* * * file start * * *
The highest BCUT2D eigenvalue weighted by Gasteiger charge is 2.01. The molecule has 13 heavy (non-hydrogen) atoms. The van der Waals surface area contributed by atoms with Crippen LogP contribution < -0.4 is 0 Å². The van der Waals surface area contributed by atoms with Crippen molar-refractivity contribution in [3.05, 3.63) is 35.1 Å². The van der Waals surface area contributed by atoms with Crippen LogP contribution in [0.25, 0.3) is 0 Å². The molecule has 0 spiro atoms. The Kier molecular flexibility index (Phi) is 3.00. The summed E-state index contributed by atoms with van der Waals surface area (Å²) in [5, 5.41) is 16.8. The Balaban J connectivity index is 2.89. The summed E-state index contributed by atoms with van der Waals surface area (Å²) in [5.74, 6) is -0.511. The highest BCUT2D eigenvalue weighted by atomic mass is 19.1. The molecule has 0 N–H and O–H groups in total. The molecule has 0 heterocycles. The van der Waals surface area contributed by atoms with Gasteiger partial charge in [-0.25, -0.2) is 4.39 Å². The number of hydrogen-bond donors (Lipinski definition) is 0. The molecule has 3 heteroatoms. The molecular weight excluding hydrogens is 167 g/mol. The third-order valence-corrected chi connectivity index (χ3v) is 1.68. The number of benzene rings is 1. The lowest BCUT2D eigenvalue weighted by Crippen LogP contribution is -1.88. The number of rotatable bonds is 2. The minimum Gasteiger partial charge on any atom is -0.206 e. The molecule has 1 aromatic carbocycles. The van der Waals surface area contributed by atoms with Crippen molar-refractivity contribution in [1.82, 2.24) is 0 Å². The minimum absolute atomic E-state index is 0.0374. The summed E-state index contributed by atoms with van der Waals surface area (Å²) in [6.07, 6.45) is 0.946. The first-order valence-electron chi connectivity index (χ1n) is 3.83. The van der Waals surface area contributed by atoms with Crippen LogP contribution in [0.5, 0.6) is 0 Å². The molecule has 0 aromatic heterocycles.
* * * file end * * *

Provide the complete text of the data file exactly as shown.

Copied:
The highest BCUT2D eigenvalue weighted by Gasteiger charge is 2.01. The molecule has 13 heavy (non-hydrogen) atoms. The van der Waals surface area contributed by atoms with Crippen LogP contribution < -0.4 is 0 Å². The van der Waals surface area contributed by atoms with Crippen molar-refractivity contribution in [3.05, 3.63) is 35.1 Å². The van der Waals surface area contributed by atoms with Crippen LogP contribution in [0.25, 0.3) is 0 Å². The molecule has 0 spiro atoms. The Kier molecular flexibility index (Phi) is 3.00. The summed E-state index contributed by atoms with van der Waals surface area (Å²) in [5, 5.41) is 16.8. The Balaban J connectivity index is 2.89. The summed E-state index contributed by atoms with van der Waals surface area (Å²) in [5.74, 6) is -0.511. The highest BCUT2D eigenvalue weighted by atomic mass is 19.1. The molecule has 0 N–H and O–H groups in total. The molecule has 0 heterocycles. The van der Waals surface area contributed by atoms with Gasteiger partial charge in [-0.25, -0.2) is 4.39 Å². The number of hydrogen-bond donors (Lipinski definition) is 0. The molecule has 3 heteroatoms. The molecular weight excluding hydrogens is 167 g/mol. The third-order valence-corrected chi connectivity index (χ3v) is 1.68. The number of benzene rings is 1. The lowest BCUT2D eigenvalue weighted by Crippen LogP contribution is -1.88. The number of rotatable bonds is 2. The minimum Gasteiger partial charge on any atom is -0.206 e. The molecule has 1 aromatic carbocycles. The van der Waals surface area contributed by atoms with Crippen molar-refractivity contribution in [1.82, 2.24) is 0 Å². The minimum absolute atomic E-state index is 0.0374. The summed E-state index contributed by atoms with van der Waals surface area (Å²) in [6.07, 6.45) is 0.946. The first-order valence-electron chi connectivity index (χ1n) is 3.83. The van der Waals surface area contributed by atoms with Crippen LogP contribution in [0.5, 0.6) is 0 Å². The molecule has 0 aromatic heterocycles.